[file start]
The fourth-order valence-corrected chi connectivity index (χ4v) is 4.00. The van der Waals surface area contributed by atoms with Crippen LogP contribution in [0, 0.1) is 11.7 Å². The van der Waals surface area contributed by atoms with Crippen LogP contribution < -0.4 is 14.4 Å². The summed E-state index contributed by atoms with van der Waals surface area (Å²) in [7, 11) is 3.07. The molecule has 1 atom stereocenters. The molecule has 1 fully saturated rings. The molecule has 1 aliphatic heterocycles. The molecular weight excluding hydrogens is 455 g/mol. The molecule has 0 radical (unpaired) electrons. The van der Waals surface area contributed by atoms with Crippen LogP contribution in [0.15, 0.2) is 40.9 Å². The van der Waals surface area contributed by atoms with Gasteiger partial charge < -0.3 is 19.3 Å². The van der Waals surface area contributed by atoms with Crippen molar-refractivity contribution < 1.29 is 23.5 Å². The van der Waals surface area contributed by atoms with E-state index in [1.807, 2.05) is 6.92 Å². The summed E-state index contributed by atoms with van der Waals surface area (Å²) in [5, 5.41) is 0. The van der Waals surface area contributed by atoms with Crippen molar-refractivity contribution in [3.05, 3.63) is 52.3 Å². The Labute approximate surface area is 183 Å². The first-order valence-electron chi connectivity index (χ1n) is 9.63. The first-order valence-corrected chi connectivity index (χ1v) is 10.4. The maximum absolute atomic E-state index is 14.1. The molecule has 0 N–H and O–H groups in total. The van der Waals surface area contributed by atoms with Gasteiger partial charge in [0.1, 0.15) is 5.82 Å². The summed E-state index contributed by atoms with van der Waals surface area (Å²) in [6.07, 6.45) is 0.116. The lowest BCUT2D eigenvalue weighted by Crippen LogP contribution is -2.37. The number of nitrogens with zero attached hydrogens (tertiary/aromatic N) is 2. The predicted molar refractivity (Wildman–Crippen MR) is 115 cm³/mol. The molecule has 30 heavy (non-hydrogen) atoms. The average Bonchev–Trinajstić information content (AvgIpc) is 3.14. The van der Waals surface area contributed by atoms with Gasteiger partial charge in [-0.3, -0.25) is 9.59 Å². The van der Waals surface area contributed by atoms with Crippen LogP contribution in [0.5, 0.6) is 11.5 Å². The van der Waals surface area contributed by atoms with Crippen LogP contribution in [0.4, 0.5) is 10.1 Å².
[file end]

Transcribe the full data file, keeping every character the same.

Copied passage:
The fourth-order valence-corrected chi connectivity index (χ4v) is 4.00. The van der Waals surface area contributed by atoms with Crippen LogP contribution in [0, 0.1) is 11.7 Å². The van der Waals surface area contributed by atoms with Crippen LogP contribution < -0.4 is 14.4 Å². The summed E-state index contributed by atoms with van der Waals surface area (Å²) in [7, 11) is 3.07. The molecule has 1 atom stereocenters. The molecule has 1 fully saturated rings. The molecule has 1 aliphatic heterocycles. The molecular weight excluding hydrogens is 455 g/mol. The molecule has 0 radical (unpaired) electrons. The van der Waals surface area contributed by atoms with Crippen LogP contribution in [0.15, 0.2) is 40.9 Å². The van der Waals surface area contributed by atoms with Gasteiger partial charge < -0.3 is 19.3 Å². The van der Waals surface area contributed by atoms with Crippen molar-refractivity contribution < 1.29 is 23.5 Å². The van der Waals surface area contributed by atoms with E-state index in [1.807, 2.05) is 6.92 Å². The summed E-state index contributed by atoms with van der Waals surface area (Å²) in [5, 5.41) is 0. The van der Waals surface area contributed by atoms with Crippen molar-refractivity contribution in [3.05, 3.63) is 52.3 Å². The Labute approximate surface area is 183 Å². The first-order valence-electron chi connectivity index (χ1n) is 9.63. The first-order valence-corrected chi connectivity index (χ1v) is 10.4. The maximum absolute atomic E-state index is 14.1. The molecule has 0 N–H and O–H groups in total. The van der Waals surface area contributed by atoms with Gasteiger partial charge in [0.1, 0.15) is 5.82 Å². The summed E-state index contributed by atoms with van der Waals surface area (Å²) in [6.07, 6.45) is 0.116. The lowest BCUT2D eigenvalue weighted by Crippen LogP contribution is -2.37. The number of nitrogens with zero attached hydrogens (tertiary/aromatic N) is 2. The predicted molar refractivity (Wildman–Crippen MR) is 115 cm³/mol. The molecule has 30 heavy (non-hydrogen) atoms. The average Bonchev–Trinajstić information content (AvgIpc) is 3.14. The van der Waals surface area contributed by atoms with Gasteiger partial charge in [-0.3, -0.25) is 9.59 Å². The van der Waals surface area contributed by atoms with Crippen LogP contribution in [0.5, 0.6) is 11.5 Å². The van der Waals surface area contributed by atoms with Crippen LogP contribution in [0.4, 0.5) is 10.1 Å².